Automatic alt text uses object recognition technology to provide a visual description of photos for people with visual impairments. You can replace this text to provide a better description of a photo. Keep in mind that this description will only be read if someone is using a screen reader to access Instagram.
To see and edit alt text for a photo before you post it on Instagram:
- Start by taking a photo or uploading an existing photo to Instagram.
- Choose a filter and edit the image, then tap Next.
- Tap Advanced Settings at the bottom of the screen.
- Tap Alt Text.
- Write your alt text in the box and tap Done.
To change the alt text of a photo after you've already posted it on Instagram:
- Go to the photo and tap(iPhone) or (Android).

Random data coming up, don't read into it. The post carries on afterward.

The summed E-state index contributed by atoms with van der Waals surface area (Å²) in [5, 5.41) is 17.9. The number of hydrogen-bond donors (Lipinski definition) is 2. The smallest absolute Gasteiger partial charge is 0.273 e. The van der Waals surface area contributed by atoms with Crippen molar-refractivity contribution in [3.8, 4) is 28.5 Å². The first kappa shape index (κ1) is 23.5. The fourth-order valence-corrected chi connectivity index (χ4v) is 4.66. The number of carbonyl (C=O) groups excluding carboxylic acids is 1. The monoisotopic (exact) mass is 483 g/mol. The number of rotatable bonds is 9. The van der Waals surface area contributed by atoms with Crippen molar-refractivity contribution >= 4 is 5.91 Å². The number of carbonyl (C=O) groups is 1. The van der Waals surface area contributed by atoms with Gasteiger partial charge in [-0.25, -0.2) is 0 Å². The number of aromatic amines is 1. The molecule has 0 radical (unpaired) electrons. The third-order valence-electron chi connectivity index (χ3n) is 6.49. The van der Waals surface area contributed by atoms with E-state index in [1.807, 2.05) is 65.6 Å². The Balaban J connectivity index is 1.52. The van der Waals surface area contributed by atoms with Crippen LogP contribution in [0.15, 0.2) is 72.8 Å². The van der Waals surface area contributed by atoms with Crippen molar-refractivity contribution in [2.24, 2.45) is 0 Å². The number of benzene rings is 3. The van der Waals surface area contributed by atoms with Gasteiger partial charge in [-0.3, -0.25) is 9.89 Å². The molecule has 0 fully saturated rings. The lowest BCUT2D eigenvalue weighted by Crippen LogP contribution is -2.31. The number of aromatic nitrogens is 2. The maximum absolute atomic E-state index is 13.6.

- Tap Add Alt Text in the bottom right.
- Write the alt text in the box and tap Done.
- Adapted from Instagram, November 28, 2018
Image: Snapchat logo
Snapchat has limited accessibility features, but there are things you can do to promote accessibility in your posts. Make sure your Snap Stories make sense from beginning to end. Storyboard and plan out your snaps to make sure the story is coherent.
The only way to make your snap story videos completely accessible is to upload them to YouTube and caption them there.
For everyday chats, use the largest possible text size and make sure that the text is legible against your background image. The default text is a smaller white font with a black line behind the text which may be hard to read for people with low vision. The larger text option is located in the top right corner of screen after you type out your caption. The button is shaped like a “T” for text. There is also an option to change the color of your text appears in the top right corner of the screen after you type your text.
- Adapted from Accessible U